Water tower to be home for antenna

City, college enter 10-year contract with AT&T

Structure on WMC campus

Voicestream, Nextel have made deals with municipality

September 05, 2001|By Melody Holmes | Melody Holmes,SUN STAFF

In Westminster, the water tower on Western Maryland College's hilltop campus will soon become more than a backup source for hot bubble baths, long showers and car washes - it also will improve phone conversations.

AT&T Corp. has made arrangements to place an antenna atop the tower, built in the 1970s as a water reservoir for the city, to bolster local cellular phone service. The city and the college will equally share revenues from the 10-year lease. The city owns the tower and the college owns the land on which it stands.

Thomas B. Beyard, Westminster's director of planning and public works, said cellular phone companies often make such agreements with cities to avoid building large, unsightly antennas that residents often find objectionable. Phone companies often seek out tall structures, such as church steeples and water towers.

"This arrangement helps to generate cash to maintain our system," Beyard said.

Communications companies, including Nextel, Voicestream and AT&T, have showered the city with offers of monthly rental fees for locations like the water tower on which to place antennas, Beyard said. He noted the city and college amended a long-standing agreement restricting the placement of communications antennas to allow the lease.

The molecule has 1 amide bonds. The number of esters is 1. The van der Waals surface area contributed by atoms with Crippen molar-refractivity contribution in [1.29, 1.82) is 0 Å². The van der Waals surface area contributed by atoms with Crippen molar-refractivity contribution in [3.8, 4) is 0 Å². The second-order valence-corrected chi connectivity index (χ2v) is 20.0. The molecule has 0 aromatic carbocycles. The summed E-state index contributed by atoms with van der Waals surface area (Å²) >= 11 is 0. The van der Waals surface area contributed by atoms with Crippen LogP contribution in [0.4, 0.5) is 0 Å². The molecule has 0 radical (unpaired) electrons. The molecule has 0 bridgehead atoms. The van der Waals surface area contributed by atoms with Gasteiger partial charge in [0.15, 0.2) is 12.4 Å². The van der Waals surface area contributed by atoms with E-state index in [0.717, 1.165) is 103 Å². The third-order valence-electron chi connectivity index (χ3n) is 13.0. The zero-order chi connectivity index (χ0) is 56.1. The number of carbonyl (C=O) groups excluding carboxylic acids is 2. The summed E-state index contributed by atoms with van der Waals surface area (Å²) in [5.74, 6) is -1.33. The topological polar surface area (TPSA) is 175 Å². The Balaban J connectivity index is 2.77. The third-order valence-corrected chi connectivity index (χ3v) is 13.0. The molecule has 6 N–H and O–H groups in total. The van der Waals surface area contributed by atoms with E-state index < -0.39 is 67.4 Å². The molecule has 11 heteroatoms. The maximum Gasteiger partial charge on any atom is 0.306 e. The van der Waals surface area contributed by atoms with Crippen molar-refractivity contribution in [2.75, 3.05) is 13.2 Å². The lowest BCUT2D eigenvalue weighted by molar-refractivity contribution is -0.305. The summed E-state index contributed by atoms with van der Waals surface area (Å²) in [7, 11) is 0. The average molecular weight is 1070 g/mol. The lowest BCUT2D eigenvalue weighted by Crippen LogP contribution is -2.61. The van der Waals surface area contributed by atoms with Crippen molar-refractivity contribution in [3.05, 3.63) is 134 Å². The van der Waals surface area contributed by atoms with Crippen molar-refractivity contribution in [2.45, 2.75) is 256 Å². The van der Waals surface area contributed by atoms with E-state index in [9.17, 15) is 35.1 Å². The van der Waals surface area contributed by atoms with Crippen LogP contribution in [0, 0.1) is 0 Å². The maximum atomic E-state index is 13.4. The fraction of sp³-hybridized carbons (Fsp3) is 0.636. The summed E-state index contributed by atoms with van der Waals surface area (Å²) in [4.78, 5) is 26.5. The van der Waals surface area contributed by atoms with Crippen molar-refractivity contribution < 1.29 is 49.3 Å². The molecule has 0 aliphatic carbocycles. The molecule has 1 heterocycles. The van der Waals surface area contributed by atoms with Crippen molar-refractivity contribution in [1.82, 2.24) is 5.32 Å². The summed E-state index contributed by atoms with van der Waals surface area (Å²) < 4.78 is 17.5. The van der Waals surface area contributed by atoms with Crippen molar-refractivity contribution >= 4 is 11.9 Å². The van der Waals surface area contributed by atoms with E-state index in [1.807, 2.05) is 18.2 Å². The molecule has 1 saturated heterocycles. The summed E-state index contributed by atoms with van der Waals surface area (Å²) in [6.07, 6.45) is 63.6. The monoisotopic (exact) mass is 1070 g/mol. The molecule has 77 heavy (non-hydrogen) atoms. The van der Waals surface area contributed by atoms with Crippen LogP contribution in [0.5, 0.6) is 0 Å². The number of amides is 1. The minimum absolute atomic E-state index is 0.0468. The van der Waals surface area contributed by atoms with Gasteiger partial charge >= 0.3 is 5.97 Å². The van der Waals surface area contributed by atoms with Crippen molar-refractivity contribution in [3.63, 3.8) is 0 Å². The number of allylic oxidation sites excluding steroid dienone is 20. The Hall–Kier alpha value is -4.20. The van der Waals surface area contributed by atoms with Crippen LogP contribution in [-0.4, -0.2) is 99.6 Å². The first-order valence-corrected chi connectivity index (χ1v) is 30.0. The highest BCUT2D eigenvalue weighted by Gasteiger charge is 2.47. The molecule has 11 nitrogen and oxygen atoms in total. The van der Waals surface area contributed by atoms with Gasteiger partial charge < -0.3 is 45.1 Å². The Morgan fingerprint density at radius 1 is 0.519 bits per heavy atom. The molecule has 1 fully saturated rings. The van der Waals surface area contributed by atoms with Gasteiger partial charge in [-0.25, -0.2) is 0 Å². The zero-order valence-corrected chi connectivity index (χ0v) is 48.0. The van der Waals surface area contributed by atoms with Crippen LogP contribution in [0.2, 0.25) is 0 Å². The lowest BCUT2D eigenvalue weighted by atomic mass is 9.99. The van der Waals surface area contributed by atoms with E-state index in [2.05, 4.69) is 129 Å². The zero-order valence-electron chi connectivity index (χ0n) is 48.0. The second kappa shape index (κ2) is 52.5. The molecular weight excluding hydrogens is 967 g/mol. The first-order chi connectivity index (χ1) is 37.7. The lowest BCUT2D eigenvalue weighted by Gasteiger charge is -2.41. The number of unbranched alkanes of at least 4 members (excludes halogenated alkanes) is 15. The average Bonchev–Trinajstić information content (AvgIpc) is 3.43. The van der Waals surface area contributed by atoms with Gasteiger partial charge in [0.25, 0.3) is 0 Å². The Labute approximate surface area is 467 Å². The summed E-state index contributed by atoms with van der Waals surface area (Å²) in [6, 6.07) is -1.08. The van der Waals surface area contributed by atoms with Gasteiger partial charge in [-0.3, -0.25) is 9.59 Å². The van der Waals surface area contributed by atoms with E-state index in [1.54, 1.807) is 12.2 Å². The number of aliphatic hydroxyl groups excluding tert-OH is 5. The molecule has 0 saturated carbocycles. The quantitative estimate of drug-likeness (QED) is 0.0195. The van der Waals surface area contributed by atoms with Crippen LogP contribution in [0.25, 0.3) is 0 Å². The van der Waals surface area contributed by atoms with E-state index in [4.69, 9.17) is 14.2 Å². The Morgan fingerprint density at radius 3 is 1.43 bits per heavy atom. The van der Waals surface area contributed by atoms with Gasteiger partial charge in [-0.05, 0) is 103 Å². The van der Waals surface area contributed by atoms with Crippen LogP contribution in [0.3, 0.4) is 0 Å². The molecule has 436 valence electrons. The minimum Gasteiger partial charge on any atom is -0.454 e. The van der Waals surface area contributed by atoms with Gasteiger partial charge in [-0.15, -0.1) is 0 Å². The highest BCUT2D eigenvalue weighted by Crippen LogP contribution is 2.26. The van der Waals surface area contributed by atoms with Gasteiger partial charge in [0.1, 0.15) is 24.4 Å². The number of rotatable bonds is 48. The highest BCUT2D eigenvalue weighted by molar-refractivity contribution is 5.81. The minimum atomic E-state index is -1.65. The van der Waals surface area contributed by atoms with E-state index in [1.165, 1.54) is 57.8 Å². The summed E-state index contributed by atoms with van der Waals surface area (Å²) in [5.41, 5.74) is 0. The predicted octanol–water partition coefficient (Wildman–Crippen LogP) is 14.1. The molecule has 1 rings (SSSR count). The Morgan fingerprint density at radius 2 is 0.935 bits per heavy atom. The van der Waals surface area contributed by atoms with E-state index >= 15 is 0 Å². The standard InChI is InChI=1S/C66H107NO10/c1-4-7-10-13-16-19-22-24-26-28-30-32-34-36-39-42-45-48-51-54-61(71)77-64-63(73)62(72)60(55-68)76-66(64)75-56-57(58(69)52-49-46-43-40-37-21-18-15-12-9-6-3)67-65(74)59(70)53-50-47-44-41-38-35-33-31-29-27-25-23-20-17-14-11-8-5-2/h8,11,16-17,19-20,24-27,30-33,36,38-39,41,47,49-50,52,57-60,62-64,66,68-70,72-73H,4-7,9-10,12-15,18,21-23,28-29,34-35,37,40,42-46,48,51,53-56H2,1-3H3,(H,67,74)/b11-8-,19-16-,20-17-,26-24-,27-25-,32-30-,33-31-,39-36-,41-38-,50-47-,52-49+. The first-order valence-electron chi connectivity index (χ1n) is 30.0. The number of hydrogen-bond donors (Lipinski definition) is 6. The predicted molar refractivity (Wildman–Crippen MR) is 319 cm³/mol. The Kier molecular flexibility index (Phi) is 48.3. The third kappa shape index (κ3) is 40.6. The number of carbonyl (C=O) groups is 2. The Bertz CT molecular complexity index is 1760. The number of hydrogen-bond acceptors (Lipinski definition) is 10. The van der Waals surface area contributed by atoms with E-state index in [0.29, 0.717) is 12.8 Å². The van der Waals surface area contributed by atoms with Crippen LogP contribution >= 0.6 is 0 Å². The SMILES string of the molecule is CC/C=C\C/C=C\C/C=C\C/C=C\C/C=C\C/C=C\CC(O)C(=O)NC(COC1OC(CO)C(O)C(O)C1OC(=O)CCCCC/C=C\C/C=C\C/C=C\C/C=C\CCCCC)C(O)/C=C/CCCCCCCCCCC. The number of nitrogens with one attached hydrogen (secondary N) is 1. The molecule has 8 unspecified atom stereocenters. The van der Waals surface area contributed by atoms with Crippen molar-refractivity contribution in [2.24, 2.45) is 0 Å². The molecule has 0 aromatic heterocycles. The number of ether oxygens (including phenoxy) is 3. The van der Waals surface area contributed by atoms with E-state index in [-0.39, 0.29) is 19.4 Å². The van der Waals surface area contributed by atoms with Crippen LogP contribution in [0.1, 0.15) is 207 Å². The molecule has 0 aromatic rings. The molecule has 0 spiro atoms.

Westminster has agreed to three 10-year leases with AT&T, Nextel and Voicestream. The other phone companies will place their antennas elsewhere - one atop the Sawgrass water tank off Route 31 and the other on an existing tower behind the Target department store on Route 140.

Under the lease terms, the companies will pay Westminster an up-front cost of $9,000 for each antenna, plus monthly payments. AT&T will pay $2,000 per month, with a 5 percent annual increase in payment. Nextel and Voicestream will pay $2,100 per month, with a 3.75 percent annual increase.

City and college officials called the agreement a win-win situation.

The city plans to use its share of the revenue to help maintain its water distribution system, while WMC will use the money to help cover operating costs.

Don Schumaker, a Western Maryland College spokesman, said the tower - which overlooks the college's sloping golf course - may be the tallest structure in the city, so the antenna's placement there makes sense and should prove very effective.

"We are always excited when we can do something with the local community," he said.

Baltimore Sun Articles
|
|
|
Please note the green-lined linked article text has been applied commercially without any involvement from our newsroom editors, reporters or any other editorial staff.